I know, seeing the title Tales from the Hood automatically incites eye rolling to near painful degrees. An immediate chuckle of indignant laughter is probably uttered as well. It’s easy to write off Tales from the Hood based on its title alone, and well, even its simplified synopsis. Moments of Tales from the Hood are just laughable in that cheesy, dated, over-acting to the point of discomfort type of way. But I admit, as a child this film petrified me. In fact, it was the most terrifying film my horror-addicted adolescent self had seen; on par with Children of the Corn III: Urban Harvest and the Nightmare on Elm Street series.
My first time watching Tales from the Hood resulted in a sleepless night where I laid in bed breathing as shallow as humanly possible in an attempt to not be heard. My covers tightly covered me from the nose down as I stared daggers into my closet door. It was filled with an array of Barbie dolls that had in my mind now become vessels for lost spirits just waiting for the right moment to slide back the closet door in order to exact revenge because of my years of unintended mistreatment of them.
Look Barbie, I’m really sorry I made you sleep with Ken and Stacy before marriage… please don’t kill me.
Tales from the Hood features four vignette stories told to three thugs as they make their way through a funeral home. Their promise is a stash of drugs to sell off. Their seller is the parlor’s eccentric mortician. As the boys grow more anxious to get their hands on the “shit,” the mortician’s stories grow closer to the true reason the boys are in his presence.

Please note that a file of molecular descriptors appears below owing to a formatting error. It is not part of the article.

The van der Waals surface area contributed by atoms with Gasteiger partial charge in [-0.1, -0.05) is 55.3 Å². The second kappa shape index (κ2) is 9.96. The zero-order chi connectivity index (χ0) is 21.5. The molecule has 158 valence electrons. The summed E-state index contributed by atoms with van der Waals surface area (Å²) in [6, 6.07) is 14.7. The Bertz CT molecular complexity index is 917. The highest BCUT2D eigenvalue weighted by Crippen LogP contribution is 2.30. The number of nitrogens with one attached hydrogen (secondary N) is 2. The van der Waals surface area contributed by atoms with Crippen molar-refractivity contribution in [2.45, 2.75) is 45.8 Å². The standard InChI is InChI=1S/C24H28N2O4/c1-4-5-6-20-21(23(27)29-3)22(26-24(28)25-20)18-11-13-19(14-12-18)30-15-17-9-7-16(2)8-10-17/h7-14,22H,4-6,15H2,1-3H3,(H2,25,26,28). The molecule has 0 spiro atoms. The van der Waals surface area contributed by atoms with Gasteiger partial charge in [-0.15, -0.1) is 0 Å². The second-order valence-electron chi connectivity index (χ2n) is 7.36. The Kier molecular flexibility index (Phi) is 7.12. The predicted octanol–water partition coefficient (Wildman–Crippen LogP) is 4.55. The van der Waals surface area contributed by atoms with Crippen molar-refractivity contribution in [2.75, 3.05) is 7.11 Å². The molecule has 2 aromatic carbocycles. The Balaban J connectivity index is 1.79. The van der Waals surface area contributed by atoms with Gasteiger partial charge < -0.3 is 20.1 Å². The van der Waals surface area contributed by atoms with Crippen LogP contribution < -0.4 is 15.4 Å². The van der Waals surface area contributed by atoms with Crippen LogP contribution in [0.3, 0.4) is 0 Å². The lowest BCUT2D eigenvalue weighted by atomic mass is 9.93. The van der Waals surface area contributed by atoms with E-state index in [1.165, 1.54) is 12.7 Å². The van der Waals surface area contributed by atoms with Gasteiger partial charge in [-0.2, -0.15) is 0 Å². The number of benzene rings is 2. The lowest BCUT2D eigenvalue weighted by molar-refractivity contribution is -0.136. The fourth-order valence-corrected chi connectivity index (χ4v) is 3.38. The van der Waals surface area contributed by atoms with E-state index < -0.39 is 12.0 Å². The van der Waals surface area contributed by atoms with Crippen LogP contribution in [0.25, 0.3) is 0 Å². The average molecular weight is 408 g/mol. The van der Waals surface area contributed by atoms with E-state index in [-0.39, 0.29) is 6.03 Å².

I was nervous when I started re-watching Tales from the Hood in my dark, lonely apartment after having a few drinks. At first, I was anxious of revisiting the spooks that shook me in childhood, then I was worried that the entire watching experience would be sullied if the scares were brainless and cheap. Luckily, Tales from the Hood reminded me that even as a kid I had pretty good taste when it came to movies (except for Mighty Ducks 2. That movie can rot in hell). The episodes featured throughout Tales from the Hood all share a theme of urban horror that blurs the line between fictitious fears and real life tragedy, an element that always stuck with me on a personal level, exasperating my biggest fears tenfold.
Director Rusty Cundieff proves his skill by delivering striking, creating visuals that carry the story foreword. His choice of filming techniques cleverly plays on expectations in order to shock and awe viewers. Notable moments include an extreme low angle that transforms into a crane shot over a graveyard and scenes when the camera revolves 360 in a disorienting haze that reflects the mood of a guilt-ridden character before revealing the fate of a doomed other. There are moments where lighting of shadows are brilliantly orchestrated to frame a villain. Other times the editing is (semi) tight enough to pack a brutal punch – pun intended. Sharing writing credits with Darin Scott, Cundieff’s dual efforts snowballs the Tales from the Hood’s story into an avalanche of the uncanny.
“It’s a 1 eight-seven on an undercova cop”